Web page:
Blogs & Thoughts

FLIP! Is it time (again) to talk about the flipped office?

The theme of many of these blogs and thought pieces over the past year has been about communication; something so positive when you get it right, and equally disastrous when you get it wrong.

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  • Author Chris Carr
  • Date 09 April 2020
  • Read Time 3 minutes
Long row of uniform desk chairs and desks

Virtual personal communication has increased exponentially with the near ubiquity of the different messaging apps but there’s a lot to be said about being in the same room as the person you’re talking to, either in formal or informal conversation.

As we move into Week X of enforced self-isolation, and with some staff being furloughed, there is an imperative to keep in touch with both the working and non-working staff, the latter who are still very much a part of the team (even if they might themselves feel somewhat out of the loop). If this working from home goes on for say 3-months, or 6-months in various guises, the challenge is there for us to see – how to remain a team when there is no physical space (“the office”) to keep us together? In this respect virtual is better than nothing.

It’s not all about how we are reacting to Covid-19, however; there will be a time when the period March-June 2020 is but a distant memory and we’re back to working with clients, attending meetings, writing proposals and moaning about someone else’s music choice on Spotify (again!).

For an increasing number of us in SPACE, working across multiple studios and with clients who might be in Aberdeen one day, Edinburgh the next and Manchester the day after, we are mobile already, with the technology to support working from here, there and everywhere – both in and out of the office.

I think “the office” was starting to head in a particular direction anyway pre-Covid-19 and this “hiatus” is like an artificial satellite using a gravitational slingshot to speed us on towards our destination (or at least the next part of our journey).

We consider the workplace experience to be the intelligent integration of people, place and technology, with people definitely being the most challenging ingredient. We know that technology is going to continue to change and that spaces will forever require to maximise on flexibility. Because expectations and aspirations have changed (mainly from the employee side), the people component is not static also. Factor in the many different qualities and capabilities of staff and it’s a wonder that workplace communities are ever created.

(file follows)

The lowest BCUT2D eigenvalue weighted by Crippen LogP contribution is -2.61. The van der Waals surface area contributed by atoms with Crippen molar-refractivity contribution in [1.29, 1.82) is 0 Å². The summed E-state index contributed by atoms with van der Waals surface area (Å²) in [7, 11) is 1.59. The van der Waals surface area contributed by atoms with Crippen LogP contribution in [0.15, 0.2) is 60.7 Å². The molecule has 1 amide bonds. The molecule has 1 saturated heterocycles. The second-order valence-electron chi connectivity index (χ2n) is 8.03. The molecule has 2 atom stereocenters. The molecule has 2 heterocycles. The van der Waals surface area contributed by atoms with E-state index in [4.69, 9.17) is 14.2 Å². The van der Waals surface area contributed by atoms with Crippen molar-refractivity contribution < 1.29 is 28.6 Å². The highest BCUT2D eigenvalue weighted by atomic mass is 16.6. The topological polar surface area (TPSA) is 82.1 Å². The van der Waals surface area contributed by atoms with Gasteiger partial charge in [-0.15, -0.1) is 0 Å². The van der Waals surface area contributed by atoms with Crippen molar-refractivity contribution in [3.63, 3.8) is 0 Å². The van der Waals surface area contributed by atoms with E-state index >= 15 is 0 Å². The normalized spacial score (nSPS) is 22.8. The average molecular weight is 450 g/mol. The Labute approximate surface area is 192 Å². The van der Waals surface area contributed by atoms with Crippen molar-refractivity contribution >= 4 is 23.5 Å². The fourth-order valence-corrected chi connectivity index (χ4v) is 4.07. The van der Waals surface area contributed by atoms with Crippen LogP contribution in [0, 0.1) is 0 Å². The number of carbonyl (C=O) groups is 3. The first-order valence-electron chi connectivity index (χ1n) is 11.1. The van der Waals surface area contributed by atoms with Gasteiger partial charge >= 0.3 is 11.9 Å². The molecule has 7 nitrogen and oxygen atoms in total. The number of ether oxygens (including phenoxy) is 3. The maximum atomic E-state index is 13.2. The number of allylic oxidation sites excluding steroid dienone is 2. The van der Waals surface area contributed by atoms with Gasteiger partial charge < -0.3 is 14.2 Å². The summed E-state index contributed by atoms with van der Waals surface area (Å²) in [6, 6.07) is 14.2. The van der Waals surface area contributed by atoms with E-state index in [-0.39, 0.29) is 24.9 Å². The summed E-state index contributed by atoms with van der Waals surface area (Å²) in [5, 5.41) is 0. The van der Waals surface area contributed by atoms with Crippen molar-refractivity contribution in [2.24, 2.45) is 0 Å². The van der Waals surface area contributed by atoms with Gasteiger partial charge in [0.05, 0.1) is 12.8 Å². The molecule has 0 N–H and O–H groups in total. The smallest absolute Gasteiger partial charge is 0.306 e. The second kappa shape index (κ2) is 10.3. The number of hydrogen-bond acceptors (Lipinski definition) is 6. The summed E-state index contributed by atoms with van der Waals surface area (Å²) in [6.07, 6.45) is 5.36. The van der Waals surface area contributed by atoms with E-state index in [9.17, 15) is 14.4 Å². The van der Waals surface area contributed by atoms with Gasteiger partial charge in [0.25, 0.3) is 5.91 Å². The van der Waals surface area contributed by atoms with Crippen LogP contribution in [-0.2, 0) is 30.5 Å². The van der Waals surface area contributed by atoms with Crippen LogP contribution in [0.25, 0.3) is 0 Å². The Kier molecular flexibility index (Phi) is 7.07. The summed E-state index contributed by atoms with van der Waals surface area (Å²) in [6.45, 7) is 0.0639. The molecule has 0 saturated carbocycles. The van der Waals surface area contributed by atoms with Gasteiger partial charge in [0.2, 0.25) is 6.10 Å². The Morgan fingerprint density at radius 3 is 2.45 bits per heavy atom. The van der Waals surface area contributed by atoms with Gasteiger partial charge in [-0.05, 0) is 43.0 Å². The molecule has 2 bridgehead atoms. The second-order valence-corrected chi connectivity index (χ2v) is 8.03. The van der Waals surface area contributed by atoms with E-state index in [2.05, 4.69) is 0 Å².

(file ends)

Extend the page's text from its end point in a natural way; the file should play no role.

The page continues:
But created they are. So, is that then the most important function of the office, to build a community? If it is, do rows of desks help to build it or is it the tea point, the meeting booth or the writable wall that bring people together more? As we continue to look at the ever-evolving workplace, it might mean that in the future we (the office cohort) only congregate in significant numbers when it really benefits us collectively (‘us’ being the organisation and the individual), either in the form of collaborative working or as part of the necessary social interaction that helps build the bonds within a community.

Does this mean that the workplace, so often comprising of rows and rows of allocated desks (sitting unoccupied for a considerable portion of the week) with perhaps only 25% of the total office space given over to shared ancillary settings is the wrong way around? Are we going to see offices (forming part of the total workplace solution along with the home office, the café, the train, the client’s business lounge etc.) becoming more like 75% non-desk, focused and collaborative worksettings with a few token desks for those who don’t need to be as mobile?

In Education we talk of “the flipped classroom” to describe the relatively new pedagogical approach whereby individual learning is enhanced through collaborative working, with these activities taking place in different locations and at different times.

Is it time (again) to talk about the flipped office?

Chris Carr, Associate Workplace Consultant

Chris arrived in workplace consultancy following stints as a scientist in the USA and a tour guide in Greece. He is passionate about the interaction between people and the workspaces they inhabit. Over the past six years, he has worked with numerous clients to help them envisage more effective and engaging spaces.